Archive for December, 2013

Five Christmas gifts for doubters.


From Why Evolution is True, I’ve learned of a curious Christmas gift that William Lane Craig is offering to atheists: Five reasons why God exists.

There are several responses already – my favorite for its philosophical rigour is Richard Carrier’s.

My take tonight is somewhat different. Rather than a rebuttal of Craig’s points – something I couldn’t do as well as Carrier anyway – I’d like to offer a Friendly Humanist’s gift to William Lane Craig, and to any people out there who are honestly doubting the existence of God.

So here are my Five reasons it is safe to question your beliefs. (Mainly aimed at religious believers, but the premise should work for any belief.)

1. Morality

It seems that many people fear or distrust nonbelief because it lacks the anchor of religious morality. I’m not going to get into how rusty and unreliable that anchor is – this is an uplifting Christmas gift, not a rant.

So just consider this: if, in fact, there is no god, then every good deed people have done, every uplifting principle, every act of compassion and moral progress, has come from people. So, if there is no god, then we have within ourselves the resources to be good, to improve our lot, that of our fellow humans, and of other creatures. Follow your reason. If it leads you away from belief in God it will not lead you away from morality. (Nor, if it leads you back into belief, will it lead you away from morality.) Millions of people are good without belief in God. Millions are good with belief in God. It is safe to doubt. It is okay to doubt.

2. Meaning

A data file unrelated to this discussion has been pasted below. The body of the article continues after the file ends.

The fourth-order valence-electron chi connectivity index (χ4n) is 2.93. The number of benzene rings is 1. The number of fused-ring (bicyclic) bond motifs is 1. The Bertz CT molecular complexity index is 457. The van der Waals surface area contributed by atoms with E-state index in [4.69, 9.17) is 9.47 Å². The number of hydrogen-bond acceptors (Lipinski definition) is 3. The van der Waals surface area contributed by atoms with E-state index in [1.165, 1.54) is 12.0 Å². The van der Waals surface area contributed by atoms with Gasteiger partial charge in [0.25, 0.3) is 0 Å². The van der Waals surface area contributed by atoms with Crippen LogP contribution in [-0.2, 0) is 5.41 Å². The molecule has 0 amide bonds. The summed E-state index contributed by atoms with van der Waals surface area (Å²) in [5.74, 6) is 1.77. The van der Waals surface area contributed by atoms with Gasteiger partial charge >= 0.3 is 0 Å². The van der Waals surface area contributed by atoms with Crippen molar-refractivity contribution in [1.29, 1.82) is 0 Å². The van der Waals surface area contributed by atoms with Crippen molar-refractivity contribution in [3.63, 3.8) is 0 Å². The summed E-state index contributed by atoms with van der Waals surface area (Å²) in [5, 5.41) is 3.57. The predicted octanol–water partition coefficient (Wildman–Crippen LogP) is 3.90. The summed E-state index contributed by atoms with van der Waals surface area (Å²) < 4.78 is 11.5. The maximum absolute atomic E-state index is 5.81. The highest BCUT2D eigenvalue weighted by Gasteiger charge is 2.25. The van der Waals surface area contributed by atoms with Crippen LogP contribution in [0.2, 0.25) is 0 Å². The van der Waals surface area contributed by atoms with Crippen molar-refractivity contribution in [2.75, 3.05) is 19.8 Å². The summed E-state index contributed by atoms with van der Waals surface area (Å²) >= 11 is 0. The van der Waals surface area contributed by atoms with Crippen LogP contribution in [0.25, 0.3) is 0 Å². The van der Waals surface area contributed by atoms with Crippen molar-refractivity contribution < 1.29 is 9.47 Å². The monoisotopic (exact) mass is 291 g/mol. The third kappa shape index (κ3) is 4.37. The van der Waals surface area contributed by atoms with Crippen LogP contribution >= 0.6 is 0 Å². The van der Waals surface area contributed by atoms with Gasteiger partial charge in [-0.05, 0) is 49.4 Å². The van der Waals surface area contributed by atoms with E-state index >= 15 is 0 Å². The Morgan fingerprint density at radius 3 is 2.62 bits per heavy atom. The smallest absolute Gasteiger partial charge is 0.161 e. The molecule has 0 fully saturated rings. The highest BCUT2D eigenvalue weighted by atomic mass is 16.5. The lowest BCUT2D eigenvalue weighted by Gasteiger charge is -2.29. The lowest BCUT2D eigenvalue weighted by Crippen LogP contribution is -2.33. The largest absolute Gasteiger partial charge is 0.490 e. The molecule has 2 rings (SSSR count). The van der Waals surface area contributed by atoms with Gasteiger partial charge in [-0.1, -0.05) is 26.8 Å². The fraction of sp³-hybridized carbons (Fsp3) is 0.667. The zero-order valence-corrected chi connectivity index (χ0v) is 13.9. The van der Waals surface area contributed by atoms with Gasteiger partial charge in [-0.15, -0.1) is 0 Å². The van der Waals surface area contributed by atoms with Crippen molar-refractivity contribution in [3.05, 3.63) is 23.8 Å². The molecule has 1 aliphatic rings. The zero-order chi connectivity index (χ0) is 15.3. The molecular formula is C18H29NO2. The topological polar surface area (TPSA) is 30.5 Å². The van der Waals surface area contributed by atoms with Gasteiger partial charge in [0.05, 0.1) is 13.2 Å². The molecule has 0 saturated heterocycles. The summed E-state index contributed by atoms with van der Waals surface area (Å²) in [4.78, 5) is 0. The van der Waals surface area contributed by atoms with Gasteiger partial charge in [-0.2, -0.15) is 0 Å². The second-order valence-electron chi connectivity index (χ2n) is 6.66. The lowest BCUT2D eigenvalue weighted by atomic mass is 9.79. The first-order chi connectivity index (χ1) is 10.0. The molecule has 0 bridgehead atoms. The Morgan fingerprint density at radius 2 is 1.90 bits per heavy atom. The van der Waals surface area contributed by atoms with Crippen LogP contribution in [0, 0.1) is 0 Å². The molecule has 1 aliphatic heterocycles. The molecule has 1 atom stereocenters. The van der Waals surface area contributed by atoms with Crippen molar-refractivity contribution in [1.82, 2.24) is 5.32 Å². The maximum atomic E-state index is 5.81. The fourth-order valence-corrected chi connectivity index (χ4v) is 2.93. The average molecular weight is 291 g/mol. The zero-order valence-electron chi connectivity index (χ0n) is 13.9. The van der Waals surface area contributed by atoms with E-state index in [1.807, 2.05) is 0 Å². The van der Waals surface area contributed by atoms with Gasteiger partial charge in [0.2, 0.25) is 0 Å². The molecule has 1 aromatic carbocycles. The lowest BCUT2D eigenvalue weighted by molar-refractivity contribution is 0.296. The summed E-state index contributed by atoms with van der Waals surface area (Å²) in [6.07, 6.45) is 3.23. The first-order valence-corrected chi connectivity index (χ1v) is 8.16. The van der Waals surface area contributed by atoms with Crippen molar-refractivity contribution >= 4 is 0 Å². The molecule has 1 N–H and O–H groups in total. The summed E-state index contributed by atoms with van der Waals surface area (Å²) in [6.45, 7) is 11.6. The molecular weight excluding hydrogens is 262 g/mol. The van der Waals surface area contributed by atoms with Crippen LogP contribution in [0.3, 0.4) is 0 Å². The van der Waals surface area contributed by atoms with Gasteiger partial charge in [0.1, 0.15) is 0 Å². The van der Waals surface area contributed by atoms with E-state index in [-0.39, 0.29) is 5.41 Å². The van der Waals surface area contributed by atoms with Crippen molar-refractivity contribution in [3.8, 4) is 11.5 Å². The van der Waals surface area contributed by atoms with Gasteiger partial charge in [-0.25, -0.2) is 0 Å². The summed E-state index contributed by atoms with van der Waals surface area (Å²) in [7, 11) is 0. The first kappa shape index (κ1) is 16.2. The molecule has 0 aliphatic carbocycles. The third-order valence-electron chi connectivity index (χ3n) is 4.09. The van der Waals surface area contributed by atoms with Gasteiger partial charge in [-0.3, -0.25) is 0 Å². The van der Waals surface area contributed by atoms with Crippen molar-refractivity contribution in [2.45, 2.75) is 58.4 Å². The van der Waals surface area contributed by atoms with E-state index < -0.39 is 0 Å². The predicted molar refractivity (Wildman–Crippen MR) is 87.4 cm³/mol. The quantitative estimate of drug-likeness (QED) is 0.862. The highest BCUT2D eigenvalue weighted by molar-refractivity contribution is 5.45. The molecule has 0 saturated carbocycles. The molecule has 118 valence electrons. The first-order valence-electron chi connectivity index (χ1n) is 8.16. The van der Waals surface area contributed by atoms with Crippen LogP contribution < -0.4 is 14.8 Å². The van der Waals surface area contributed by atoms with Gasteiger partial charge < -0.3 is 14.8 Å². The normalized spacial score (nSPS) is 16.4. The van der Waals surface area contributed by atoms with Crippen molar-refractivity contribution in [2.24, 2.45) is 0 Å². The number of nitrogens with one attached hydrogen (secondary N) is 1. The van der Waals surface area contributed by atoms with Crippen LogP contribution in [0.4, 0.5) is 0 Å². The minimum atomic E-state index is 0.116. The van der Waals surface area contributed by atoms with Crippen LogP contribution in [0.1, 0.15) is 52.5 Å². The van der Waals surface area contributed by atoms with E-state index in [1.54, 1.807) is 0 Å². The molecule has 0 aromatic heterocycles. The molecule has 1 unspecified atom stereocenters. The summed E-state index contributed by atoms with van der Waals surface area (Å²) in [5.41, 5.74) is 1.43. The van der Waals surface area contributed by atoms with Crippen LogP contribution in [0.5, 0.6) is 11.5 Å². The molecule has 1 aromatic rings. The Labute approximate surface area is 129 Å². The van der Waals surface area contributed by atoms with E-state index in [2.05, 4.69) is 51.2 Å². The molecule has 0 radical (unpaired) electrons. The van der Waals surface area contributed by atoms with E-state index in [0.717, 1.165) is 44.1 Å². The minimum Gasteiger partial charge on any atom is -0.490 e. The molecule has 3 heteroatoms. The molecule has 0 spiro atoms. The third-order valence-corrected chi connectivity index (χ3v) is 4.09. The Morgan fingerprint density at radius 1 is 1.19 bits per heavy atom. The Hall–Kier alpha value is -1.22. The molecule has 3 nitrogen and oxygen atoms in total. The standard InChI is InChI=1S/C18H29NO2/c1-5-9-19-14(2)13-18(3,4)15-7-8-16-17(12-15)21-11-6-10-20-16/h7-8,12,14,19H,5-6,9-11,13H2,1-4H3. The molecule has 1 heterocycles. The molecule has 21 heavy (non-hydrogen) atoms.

Similarly, many rely on belief in God for a sense of meaning.

They may fear that, by letting go of the belief in God, they will lose any sense of meaning in their lives. Fear not. Because if there is no god, then all the meaning and inspiration you have ever felt came from you, yourself. Whatever you believe, you cannot destroy the source of meaning. If the source is God, he’ll still be there if you doubt him. If the source is you, you will still be there regardless of your belief or disbelief in God. You may doubt God, but you can still believe in yourself. Millions find meaning in their lives without leaning on belief in supernatural creators. It is okay. It is safe.

3. Love

If you are starting to sense a pattern here, that’s fine. Patterns are everywhere in the universe.

Anyway, what about love? Many people say “God is love” – I’m not always sure, but I think some mean it metaphorically and others literally. Whatever the case, if God-the-person does not exist, that doesn’t change the fact that most people through the ages of human existence have experienced love in some form or other. If you come to believe that God does not exist, that love will not magically vanish. It remains. It is a fact; God is only a theory. (On the other hand, if God does exist, the love remains too.)